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Canadian Projects

Canadian Blog

by Barry Kent MacKay,
Senior Program Associate

Born Free USA's Canadian Representative

Barry is an artist, both with words and with paint. He has been associated with our organization for nearly three decades and is our go-to guy for any wildlife question. He knows his animals — especially birds — and the issues that affect them. His blogs will give you just the tip of his wildlife-knowledge iceberg, so be sure to stay and delve deeper into his Canadian Project articles. If you like wildlife and reading, Barry's your man. (And we're happy to have him as part of our team, too!)

Caws to Celebrate

The Road Kill Who Survived

Published 05/04/11

I had just turned the corner, driving onto the road that circles Markville, a large shopping center in the middle of the suburban Markham, where I live, just north of Toronto. Sadly, on the northbound lane, right in the space where cars’ tires go, was a dead crow, on its back. Obviously it had just been hit; the next car would almost certainly squash him, but he was intact.

Barry’s crow, soon to be released.
(Photo courtesy Solitudes)

And then I noticed that his chest went up and down. He was alive, if just barely. I parked illegally and with thoughts of some car’s wheel crushing only part of him, with subsequent horrific suffering, I put up my hand to stop traffic, and went and picked him up. The next car’s driver realized my intent and stopped, thus blocking the cars behind him and protecting me, and the dying crow.

Four other crows on a lamp standard were cawing madly, as crows so often do when one of the flock has fallen. The crow was limp in my hand. I held him upright against my chest with my left hand, driving with my right, taking him straight to the nearest veterinarian office to be euthanized. It was a drive of little more than a mile.

And in that mile the bird seemed to come around, just a little.

Wayne, the head vet and a long-time friend, was on duty and came out to look at the bird. He certainly felt that the crow had a chance. My late mother was well known for her work in wildlife rehabilitation, taking care of birds particularly, and if I have any expertise at all, it is with regard birds. I could tell that while the bird no doubt had internal trauma, there were no broken bones and no indication of seriously damaged muscles. He was sore, probably had internal bleeding and he needed time to heal, if healing was possible. I was loaned a cat crate to put him in, and I drove him home.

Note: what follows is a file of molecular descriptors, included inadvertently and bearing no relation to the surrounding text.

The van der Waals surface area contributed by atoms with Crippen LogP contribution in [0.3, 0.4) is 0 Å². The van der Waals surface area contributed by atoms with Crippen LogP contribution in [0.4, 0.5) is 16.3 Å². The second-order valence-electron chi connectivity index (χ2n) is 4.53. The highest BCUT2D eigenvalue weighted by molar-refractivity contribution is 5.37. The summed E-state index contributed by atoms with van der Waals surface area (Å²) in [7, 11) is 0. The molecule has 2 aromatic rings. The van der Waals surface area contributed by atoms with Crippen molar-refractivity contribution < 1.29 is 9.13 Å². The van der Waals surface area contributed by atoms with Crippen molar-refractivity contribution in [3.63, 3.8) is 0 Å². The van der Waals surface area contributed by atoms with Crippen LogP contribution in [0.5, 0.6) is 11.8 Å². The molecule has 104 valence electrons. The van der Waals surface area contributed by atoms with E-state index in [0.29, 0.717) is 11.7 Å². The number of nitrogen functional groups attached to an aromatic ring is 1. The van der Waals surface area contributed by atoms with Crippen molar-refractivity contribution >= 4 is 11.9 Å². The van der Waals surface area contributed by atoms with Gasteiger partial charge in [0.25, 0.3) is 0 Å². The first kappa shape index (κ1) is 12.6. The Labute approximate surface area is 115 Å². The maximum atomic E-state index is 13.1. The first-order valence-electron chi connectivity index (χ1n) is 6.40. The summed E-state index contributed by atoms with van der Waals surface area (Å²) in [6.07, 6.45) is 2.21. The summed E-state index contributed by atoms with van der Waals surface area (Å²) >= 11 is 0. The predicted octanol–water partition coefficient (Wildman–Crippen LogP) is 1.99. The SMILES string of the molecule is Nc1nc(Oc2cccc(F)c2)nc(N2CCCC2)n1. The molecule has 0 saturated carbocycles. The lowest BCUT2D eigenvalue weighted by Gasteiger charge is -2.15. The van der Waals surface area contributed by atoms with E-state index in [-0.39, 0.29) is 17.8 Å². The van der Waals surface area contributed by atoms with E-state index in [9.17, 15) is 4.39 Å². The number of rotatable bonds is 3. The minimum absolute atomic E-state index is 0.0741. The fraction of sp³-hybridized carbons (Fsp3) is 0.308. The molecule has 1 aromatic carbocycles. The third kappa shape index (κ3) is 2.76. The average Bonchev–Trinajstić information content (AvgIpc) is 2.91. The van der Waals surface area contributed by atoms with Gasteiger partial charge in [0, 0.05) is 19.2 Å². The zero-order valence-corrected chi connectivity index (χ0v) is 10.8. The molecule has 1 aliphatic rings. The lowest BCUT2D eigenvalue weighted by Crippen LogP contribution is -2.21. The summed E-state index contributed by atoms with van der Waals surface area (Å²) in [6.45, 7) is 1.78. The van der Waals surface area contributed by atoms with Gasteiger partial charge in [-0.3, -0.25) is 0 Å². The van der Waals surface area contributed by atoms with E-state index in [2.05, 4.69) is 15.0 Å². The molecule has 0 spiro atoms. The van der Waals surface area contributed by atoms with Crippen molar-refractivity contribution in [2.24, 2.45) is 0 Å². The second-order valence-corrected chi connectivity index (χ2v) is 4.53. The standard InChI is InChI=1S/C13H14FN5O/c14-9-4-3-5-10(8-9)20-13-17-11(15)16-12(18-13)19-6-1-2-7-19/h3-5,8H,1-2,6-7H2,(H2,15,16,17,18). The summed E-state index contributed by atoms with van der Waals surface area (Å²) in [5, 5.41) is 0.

I set up a dog kennel I happened to have in the furnace room, and put him in. He could stand, but seemed, not surprisingly, dazed. I would keep him for a few days, but if he didn’t eat, didn’t respond, the kindest thing would be to euthanize him.

Day after day after day I worked with him, feeding him, changing the cage, and providing fresh water, but while he ate, he did not indicate that he could fly and he never cawed. I thought what he needed was more space and a more natural setting and phoned my friends, Chris and Pete, at Solitudes, a wildlife rehab facility in central Ontario, and explained the situation. Could they help? Of course, and they had an aviary with another crow in it, and would be down my way and could come to my house, thus saving me a day of driving back and forth.

They took him home and the next day I was sent photos of the crow in his new, but very temporary, home. He is showing signs of full recovery, gets along with the other crow, flies perfectly and will soon be released right there, in the boreal forest, where the crows greatly outnumber the cars! I am thrilled.

You see I’ve known crows, some of them as beloved companion animals, since childhood and I know that they are special. Members of the family Corvidae, which includes crows, ravens, jays and magpies, are widely considered the most intelligent of the birds, capable of play, social interaction and problem solving. Crows are among the few birds known to use tools to obtain food. They seem so totally engaged in their activities and their environment, in each other, and in the act of living, performed full out and with happy abandon.

Believe it or not, I feel sorry for crow hunters — those people who take great pleasure in shooting crows, never really depleting the population, but convincing themselves that they are doing something necessary, ridding the world of what they consider a pest. They never take the time to get to know crows as I have known them, and although they don’t know it, the loss is theirs. Of course I feel sorrier for their victims, who, for all their intelligence, are innocent creatures with survival needs far less damaging to their environment than our own.

One crow’s life may not be much in the greater scheme of things, but to that crow awaiting release, his life is an ongoing adventure and I’m happy to have played a small, but crucial, roll in allowing that adventure to continue.

Blogging off,

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